• Project: There will be a team-based project toward the end of the quarter (instead of a final exam). You may work in teams of three to build a information retrieval system. More details will be provided later in the quarter.Important Note: I expect that in most cases, everyone in the group will get the same grade. However I reserve the right to give different grades to students in the same group if I feel that it is warranted. This will be based on contribution outlined in status reports and the team assessment.

  • Quizzes: We will have several short in-class quizzes. Quizzes will be announced in the previous class. The objective of the quizzes is to allow you to review for the midterm. Makeup quizzes will not be allowed given that the quizzes only account for a small portion of the grade and missing one quiz will not affect your grade.

  • Class Participation: Attendance to class and lab discussion is expected. Active participation during lecture along with completion of in-class exercises and surveys will determine the participation grade.

Academic Integrity

Academic integrity is fundamentally about ethical behavior. Appropriate collaboration and research of previous work is an important part of the learning process. However, not all collaboration or use of existing work is ethical. The overarching principles which should guide you when determining whether or not it is appropriate to use a source or collaborate with a classmate involve answering these questions: Does this fit within the spirit of the assignment/activity?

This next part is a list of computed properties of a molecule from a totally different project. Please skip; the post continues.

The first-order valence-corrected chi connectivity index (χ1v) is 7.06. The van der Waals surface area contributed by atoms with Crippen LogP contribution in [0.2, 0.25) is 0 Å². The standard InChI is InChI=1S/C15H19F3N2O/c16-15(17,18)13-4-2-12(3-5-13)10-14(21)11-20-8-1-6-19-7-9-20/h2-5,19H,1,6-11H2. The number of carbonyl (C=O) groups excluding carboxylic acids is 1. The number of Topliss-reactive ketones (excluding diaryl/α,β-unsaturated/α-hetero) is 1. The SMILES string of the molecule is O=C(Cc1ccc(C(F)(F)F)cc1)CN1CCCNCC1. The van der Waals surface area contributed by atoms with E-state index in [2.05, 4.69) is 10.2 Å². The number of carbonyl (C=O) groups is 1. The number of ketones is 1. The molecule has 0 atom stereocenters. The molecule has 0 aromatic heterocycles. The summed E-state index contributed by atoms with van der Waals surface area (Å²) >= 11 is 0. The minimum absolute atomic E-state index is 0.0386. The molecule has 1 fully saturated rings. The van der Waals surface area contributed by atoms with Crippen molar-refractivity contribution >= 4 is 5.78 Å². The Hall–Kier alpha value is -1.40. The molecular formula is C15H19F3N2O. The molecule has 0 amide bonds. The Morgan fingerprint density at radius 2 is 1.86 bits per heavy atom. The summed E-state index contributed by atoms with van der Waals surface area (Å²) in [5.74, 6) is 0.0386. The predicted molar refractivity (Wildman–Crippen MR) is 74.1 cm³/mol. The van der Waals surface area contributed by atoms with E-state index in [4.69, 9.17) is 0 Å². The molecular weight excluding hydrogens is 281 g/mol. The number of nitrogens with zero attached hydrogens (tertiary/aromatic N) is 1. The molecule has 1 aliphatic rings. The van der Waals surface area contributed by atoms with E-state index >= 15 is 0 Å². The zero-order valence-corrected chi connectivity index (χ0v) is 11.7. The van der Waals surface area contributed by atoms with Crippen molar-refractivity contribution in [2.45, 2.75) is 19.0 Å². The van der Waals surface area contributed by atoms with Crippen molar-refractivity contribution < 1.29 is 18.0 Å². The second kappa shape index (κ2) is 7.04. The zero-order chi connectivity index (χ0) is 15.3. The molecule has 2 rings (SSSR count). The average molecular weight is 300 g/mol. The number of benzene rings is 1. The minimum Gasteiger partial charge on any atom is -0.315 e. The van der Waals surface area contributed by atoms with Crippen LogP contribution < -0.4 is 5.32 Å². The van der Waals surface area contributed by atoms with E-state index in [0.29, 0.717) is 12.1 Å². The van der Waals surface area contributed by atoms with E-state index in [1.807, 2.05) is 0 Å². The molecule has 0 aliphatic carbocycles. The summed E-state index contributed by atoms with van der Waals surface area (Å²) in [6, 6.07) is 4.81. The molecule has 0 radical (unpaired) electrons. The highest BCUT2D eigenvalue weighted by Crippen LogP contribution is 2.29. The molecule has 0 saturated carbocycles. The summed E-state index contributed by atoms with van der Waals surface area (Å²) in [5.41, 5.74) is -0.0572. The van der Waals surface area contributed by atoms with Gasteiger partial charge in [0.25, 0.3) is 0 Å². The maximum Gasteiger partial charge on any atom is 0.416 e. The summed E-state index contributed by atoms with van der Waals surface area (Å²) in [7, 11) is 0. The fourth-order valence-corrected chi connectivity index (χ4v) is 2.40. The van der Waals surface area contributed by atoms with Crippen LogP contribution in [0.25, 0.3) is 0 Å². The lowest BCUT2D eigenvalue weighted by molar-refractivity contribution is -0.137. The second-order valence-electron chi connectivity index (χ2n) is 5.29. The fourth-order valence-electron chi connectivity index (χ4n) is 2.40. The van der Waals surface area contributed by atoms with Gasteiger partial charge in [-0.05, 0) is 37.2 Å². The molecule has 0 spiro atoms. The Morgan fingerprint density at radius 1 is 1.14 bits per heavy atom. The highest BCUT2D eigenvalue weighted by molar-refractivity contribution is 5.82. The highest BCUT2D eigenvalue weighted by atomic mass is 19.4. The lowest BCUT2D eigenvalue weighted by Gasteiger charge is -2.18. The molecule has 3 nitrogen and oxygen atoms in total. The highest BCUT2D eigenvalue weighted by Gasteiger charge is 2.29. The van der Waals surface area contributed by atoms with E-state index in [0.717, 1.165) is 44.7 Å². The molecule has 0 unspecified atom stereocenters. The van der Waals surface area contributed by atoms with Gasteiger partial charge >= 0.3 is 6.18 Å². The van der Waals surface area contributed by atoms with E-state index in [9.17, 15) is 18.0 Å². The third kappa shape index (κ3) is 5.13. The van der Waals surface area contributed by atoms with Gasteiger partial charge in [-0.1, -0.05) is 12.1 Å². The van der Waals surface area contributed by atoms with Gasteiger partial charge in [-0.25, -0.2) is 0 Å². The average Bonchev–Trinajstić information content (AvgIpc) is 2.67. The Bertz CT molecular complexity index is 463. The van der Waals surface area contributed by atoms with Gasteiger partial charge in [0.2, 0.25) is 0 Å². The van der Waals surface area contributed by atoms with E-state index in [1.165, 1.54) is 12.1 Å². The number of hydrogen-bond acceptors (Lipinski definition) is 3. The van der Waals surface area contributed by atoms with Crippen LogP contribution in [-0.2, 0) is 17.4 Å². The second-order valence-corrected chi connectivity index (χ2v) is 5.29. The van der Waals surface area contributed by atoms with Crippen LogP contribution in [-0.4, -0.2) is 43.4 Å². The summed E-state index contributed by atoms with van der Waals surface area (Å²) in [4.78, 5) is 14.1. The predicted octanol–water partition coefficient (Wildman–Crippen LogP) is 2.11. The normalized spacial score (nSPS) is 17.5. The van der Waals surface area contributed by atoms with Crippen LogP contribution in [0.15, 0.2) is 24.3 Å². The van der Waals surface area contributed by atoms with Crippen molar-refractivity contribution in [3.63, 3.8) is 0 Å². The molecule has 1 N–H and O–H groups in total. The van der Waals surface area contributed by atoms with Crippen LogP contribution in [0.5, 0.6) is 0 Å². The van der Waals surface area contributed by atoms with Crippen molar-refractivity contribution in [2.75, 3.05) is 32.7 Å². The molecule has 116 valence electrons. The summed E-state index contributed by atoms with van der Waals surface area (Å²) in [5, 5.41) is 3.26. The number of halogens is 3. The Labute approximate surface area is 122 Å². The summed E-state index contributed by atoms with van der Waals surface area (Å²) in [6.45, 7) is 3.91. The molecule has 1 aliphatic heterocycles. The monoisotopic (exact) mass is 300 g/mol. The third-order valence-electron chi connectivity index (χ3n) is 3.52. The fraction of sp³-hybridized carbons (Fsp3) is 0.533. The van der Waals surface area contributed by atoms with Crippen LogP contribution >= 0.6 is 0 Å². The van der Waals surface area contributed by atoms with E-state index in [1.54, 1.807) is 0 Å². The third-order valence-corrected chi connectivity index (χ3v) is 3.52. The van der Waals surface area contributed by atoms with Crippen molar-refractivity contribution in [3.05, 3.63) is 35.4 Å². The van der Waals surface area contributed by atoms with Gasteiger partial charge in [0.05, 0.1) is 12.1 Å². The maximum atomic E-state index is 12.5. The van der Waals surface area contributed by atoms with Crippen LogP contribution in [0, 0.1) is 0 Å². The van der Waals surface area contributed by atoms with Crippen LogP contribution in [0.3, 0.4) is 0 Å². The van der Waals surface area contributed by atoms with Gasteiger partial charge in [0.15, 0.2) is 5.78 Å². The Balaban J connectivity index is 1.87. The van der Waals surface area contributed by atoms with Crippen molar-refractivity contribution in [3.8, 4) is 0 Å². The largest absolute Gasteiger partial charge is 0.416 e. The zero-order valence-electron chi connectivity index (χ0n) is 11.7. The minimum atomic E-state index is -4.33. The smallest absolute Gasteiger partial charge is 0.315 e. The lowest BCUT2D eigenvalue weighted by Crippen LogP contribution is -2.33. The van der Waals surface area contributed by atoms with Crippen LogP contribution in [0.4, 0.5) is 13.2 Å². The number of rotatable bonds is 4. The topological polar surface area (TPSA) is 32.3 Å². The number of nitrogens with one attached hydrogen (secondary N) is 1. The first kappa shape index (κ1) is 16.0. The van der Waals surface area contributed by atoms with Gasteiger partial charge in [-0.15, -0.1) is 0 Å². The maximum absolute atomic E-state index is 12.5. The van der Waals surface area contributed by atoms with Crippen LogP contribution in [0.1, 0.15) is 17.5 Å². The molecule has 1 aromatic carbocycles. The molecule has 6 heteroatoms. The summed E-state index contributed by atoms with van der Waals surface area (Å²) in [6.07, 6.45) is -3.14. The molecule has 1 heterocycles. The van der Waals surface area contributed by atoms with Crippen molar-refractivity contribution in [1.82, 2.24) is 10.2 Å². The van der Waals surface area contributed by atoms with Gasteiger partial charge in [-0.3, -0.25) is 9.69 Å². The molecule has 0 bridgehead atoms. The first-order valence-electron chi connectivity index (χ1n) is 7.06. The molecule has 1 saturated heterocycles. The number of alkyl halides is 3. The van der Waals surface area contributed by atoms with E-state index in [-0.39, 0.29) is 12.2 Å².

In any ethical decision there is always judgment involved. Some assignments and activities involve collaborating with a team, in others you are asked to work individually. You are expected to have some common sense and to use it.

Does this help me or someone else in the class to improve our skills and/or understanding of class material?

As a guiding principle, talking about concepts is usually good, talking about specific answers or approaches to problems is usually not.

Does this misrepresent my own (or someone else's) capabilities and understanding of materials for the purpose of grading?

Attribution of sources is a key idea here; if you use work which is not your own, that work should be cited. For this class, citation is not required to be in a specific format, but any citation should clearly identify the author and source of any work which is not your own. Refer to the university policy on plagiarism and cheating.

Have any specific instructions been given for this assignment?

Not all assignments are the same. On some you will be given explicit instructions about what level of collaboration is appropriate, and you are expected to abide by those restrictions even if you disagree with them.

If you are at all uncertain about an action, whether it be working with another student, researching existing code, or something else, you are always welcome to ask the instructor for clarification.

The severity of sanctions imposed for an academic integrity violation will depend on the severity of the transgression and ascertained intent of the student. Penalties may range from failing the assignment to failing the course. Again, actions will adhere to the Academic Honesty policies of BCOE and UCR.